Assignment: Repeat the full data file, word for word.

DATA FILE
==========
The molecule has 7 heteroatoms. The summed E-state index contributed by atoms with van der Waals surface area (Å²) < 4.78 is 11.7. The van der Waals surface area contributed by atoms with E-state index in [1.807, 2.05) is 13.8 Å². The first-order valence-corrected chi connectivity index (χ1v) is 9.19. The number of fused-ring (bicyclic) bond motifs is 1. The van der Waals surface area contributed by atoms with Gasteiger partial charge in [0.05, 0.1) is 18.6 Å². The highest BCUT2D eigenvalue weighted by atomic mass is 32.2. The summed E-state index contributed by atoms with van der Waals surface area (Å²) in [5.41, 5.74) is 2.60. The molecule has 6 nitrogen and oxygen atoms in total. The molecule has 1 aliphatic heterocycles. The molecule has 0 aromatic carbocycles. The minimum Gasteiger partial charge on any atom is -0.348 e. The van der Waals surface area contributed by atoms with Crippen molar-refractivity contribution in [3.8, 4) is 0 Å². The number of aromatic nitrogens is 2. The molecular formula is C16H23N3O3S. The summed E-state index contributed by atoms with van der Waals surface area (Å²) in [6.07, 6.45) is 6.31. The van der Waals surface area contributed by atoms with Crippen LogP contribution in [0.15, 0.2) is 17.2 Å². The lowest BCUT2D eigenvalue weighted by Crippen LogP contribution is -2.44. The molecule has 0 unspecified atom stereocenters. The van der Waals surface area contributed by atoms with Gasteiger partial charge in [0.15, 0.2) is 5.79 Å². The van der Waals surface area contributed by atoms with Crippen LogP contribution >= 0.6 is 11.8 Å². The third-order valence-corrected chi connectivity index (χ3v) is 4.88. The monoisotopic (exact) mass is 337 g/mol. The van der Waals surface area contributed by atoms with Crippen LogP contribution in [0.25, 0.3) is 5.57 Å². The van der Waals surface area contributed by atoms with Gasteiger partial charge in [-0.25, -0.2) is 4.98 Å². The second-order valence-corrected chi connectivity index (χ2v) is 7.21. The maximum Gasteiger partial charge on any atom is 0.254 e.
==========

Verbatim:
The molecule has 7 heteroatoms. The summed E-state index contributed by atoms with van der Waals surface area (Å²) < 4.78 is 11.7. The van der Waals surface area contributed by atoms with E-state index in [1.807, 2.05) is 13.8 Å². The first-order valence-corrected chi connectivity index (χ1v) is 9.19. The number of fused-ring (bicyclic) bond motifs is 1. The van der Waals surface area contributed by atoms with Gasteiger partial charge in [0.05, 0.1) is 18.6 Å². The highest BCUT2D eigenvalue weighted by atomic mass is 32.2. The summed E-state index contributed by atoms with van der Waals surface area (Å²) in [5.41, 5.74) is 2.60. The molecule has 6 nitrogen and oxygen atoms in total. The molecule has 1 aliphatic heterocycles. The molecule has 0 aromatic carbocycles. The minimum Gasteiger partial charge on any atom is -0.348 e. The van der Waals surface area contributed by atoms with Crippen molar-refractivity contribution in [3.8, 4) is 0 Å². The number of aromatic nitrogens is 2. The molecular formula is C16H23N3O3S. The summed E-state index contributed by atoms with van der Waals surface area (Å²) in [6.07, 6.45) is 6.31. The van der Waals surface area contributed by atoms with Crippen LogP contribution in [0.15, 0.2) is 17.2 Å². The lowest BCUT2D eigenvalue weighted by Crippen LogP contribution is -2.44. The molecule has 0 unspecified atom stereocenters. The van der Waals surface area contributed by atoms with Gasteiger partial charge in [0.15, 0.2) is 5.79 Å². The van der Waals surface area contributed by atoms with Crippen LogP contribution >= 0.6 is 11.8 Å². The third-order valence-corrected chi connectivity index (χ3v) is 4.88. The monoisotopic (exact) mass is 337 g/mol. The van der Waals surface area contributed by atoms with Crippen LogP contribution in [0.25, 0.3) is 5.57 Å². The van der Waals surface area contributed by atoms with Gasteiger partial charge in [-0.25, -0.2) is 4.98 Å². The second-order valence-corrected chi connectivity index (χ2v) is 7.21. The maximum Gasteiger partial charge on any atom is 0.254 e.